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was the one guy who understood how to stop that. he used to talk about "those boys at the pentagon," i know them. >> he knew those boys at the pentagon. doris, here's a great example of lyndon johnson, the man you knew so well. lyndon johnson wouldn't go out holding press conferences talking act eisenhower. this segment is not going to be about ike, but it is -- we're just talking about presidents who rise and presidents who fall. eisenhower's on his way up by now. but you had, of course, lbj constantly drawing on johnson's -- on eisenhower's wisdom. >> and, you know, the great thing about eisenhower, too, was just that he was so popular among the people. that great song "i like ike, because ike is easy to like," no one else had such a good song. but lbj is rising, too, and i think it's about time that he does. he left under such a cloud, the scar in vietnam so, so painful at the time he left, and the combination now of some distance from the war, the recognition that what he accomplished domestically we cannot take for granted, three great civil rights laws, medicare, just the vibrancy in
violence except guns. >> in other news the pentagon says joe w. price, leader of s.e.a.l. team 4 was found dead yesterday. the initial conclusion is he committed suicide. the navy is investigating now. >>> hours ago in hawaii senator daniel inouye was laid to rest. he represented hawaii in washington for five decades since hawaii became a state in 1959. the 88-year-old senator was a war hero. he lost his arm. president obama attended the funeral. the president said he was his political inspiration. those are your headlines. i'm don lemon. >>> it was one of the most important diplomatic missions in history. also one of the most clandestine and risky. four decades ago, henry kissinger, then president nixon's national security advise secretly flew to china, beginning a string of meetings that would eventually open that isolated eastern nation to the western world. that opening checked soviet expansionism and in a sense was the beginning of the end of the cold war. >> this was the week that changed the world. >> it was also the beginning of china's entry into the world economy, which has resul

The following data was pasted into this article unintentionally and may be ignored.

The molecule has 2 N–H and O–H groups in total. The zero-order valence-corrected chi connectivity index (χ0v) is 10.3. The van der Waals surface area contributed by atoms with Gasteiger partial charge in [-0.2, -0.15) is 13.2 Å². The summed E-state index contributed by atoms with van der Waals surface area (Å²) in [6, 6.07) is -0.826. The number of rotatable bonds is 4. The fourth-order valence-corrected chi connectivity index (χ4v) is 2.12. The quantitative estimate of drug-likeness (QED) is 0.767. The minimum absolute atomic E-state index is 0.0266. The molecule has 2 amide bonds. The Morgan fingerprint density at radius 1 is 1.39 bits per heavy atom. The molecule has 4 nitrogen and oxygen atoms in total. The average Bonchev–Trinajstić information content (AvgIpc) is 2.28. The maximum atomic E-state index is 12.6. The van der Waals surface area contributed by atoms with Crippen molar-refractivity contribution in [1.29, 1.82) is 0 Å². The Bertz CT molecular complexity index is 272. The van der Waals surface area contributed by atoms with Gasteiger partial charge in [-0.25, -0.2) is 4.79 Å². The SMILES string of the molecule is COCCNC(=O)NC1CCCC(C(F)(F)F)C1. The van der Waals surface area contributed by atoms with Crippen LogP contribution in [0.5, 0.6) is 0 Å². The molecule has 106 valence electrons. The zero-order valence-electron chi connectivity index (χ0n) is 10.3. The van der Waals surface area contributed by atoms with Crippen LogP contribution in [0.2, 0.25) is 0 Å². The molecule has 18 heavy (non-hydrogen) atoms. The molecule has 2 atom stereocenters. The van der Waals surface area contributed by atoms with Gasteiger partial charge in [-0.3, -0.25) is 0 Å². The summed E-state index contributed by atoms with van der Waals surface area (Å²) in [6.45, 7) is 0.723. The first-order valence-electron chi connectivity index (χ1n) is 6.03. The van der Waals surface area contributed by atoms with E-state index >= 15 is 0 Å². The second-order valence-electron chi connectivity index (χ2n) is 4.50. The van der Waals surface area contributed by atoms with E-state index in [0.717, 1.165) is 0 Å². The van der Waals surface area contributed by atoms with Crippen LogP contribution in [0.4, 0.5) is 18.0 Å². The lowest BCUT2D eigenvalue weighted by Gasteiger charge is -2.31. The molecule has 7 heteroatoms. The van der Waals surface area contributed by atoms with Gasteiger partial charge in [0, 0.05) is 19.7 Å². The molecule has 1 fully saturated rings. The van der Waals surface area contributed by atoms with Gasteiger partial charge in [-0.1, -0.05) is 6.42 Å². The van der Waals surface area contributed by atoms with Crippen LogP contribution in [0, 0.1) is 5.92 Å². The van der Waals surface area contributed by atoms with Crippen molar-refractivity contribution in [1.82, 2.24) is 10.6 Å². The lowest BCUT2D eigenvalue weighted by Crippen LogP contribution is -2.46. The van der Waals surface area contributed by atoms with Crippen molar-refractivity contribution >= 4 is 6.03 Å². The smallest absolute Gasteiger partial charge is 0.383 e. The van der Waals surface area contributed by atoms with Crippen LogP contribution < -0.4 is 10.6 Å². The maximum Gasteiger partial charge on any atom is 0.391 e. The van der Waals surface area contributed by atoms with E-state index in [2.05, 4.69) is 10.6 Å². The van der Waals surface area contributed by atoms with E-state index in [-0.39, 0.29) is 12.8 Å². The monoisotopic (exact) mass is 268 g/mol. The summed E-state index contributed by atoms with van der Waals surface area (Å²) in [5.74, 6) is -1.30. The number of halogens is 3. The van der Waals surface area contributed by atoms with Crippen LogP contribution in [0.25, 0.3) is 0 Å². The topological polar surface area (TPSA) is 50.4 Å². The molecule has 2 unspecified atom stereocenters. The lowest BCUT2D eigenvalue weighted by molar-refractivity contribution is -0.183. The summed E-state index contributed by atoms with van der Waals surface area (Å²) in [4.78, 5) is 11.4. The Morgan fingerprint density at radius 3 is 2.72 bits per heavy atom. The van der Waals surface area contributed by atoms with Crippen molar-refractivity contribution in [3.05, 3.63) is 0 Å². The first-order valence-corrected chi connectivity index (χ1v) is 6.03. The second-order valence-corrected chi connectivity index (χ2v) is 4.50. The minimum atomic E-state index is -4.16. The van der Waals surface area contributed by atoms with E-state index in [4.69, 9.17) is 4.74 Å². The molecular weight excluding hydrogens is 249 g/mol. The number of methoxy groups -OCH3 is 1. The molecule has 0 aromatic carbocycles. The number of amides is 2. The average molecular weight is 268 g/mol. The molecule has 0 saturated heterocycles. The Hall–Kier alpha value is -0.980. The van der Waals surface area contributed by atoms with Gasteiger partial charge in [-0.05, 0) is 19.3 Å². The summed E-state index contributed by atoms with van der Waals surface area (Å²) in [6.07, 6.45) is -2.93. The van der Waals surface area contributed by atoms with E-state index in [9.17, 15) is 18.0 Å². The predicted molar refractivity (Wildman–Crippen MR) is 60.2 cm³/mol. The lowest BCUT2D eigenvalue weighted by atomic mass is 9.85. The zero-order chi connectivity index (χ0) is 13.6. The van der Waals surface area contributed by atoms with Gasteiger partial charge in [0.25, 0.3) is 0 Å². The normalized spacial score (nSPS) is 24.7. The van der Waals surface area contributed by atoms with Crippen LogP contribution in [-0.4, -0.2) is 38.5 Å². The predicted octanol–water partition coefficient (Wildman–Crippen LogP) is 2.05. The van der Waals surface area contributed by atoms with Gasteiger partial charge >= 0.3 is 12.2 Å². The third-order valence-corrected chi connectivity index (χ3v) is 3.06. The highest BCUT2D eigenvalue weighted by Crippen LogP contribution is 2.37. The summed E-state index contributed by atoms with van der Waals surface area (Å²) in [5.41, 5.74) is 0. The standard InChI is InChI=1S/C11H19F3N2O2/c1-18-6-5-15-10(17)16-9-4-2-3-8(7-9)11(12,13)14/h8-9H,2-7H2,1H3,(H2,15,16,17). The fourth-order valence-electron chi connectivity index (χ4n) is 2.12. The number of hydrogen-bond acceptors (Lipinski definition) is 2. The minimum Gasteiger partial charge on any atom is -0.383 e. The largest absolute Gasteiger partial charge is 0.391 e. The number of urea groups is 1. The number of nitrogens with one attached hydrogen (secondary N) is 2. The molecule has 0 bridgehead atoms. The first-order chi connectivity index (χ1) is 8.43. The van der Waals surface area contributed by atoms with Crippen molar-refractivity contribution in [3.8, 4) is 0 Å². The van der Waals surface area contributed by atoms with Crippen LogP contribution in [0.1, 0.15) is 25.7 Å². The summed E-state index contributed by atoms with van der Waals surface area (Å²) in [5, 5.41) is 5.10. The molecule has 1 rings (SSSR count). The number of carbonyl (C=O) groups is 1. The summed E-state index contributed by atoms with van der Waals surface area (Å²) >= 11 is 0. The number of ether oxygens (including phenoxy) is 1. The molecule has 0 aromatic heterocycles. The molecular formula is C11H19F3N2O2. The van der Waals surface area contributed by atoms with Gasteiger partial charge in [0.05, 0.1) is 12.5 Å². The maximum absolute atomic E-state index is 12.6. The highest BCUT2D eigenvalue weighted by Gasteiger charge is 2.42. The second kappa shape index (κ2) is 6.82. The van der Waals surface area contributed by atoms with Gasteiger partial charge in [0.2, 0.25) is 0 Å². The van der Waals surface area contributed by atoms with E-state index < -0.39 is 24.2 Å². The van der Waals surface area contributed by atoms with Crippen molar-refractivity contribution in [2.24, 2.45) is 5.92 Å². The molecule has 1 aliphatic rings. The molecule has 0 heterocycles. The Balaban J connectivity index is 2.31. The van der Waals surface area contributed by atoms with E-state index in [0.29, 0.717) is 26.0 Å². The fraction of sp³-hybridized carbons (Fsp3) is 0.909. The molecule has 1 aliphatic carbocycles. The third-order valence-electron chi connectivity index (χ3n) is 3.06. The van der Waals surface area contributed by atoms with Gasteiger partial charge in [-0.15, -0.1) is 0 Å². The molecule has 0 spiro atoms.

to washington, it is not a philanthropic act on the pentagon's part. the united states federal government -- unless europe is dollar rise, unless they do not have dollars to spend purchasing the net exports of those who have surpluses, then they will stop having surplus. this is the surplus recycling mechanism. thus, we have the 20 years of the golden age. a period of immense stability very low inflation. universal growth. we had other problems. the lease from the macroeconomic point of view, it was a golden age. why is that? because the global surplus of recycling mechanism was sustained. why? because the united states stopped having a surplus by the end of the 1960's. how can you recycle surplus if you cannot have it. well, paul volcker -- been named may ring a bell. in 1971, paul volcker was an unknown working for another american. henry kissinger, who you may have heard of. before he became secretary of state. whener's paper, which are i read a few years ago, i thought it was the most remarkable document ever to emerge from washington in the last few years. looking at the emerging eco
Search Results 0 to 4 of about 5 (some duplicates have been removed)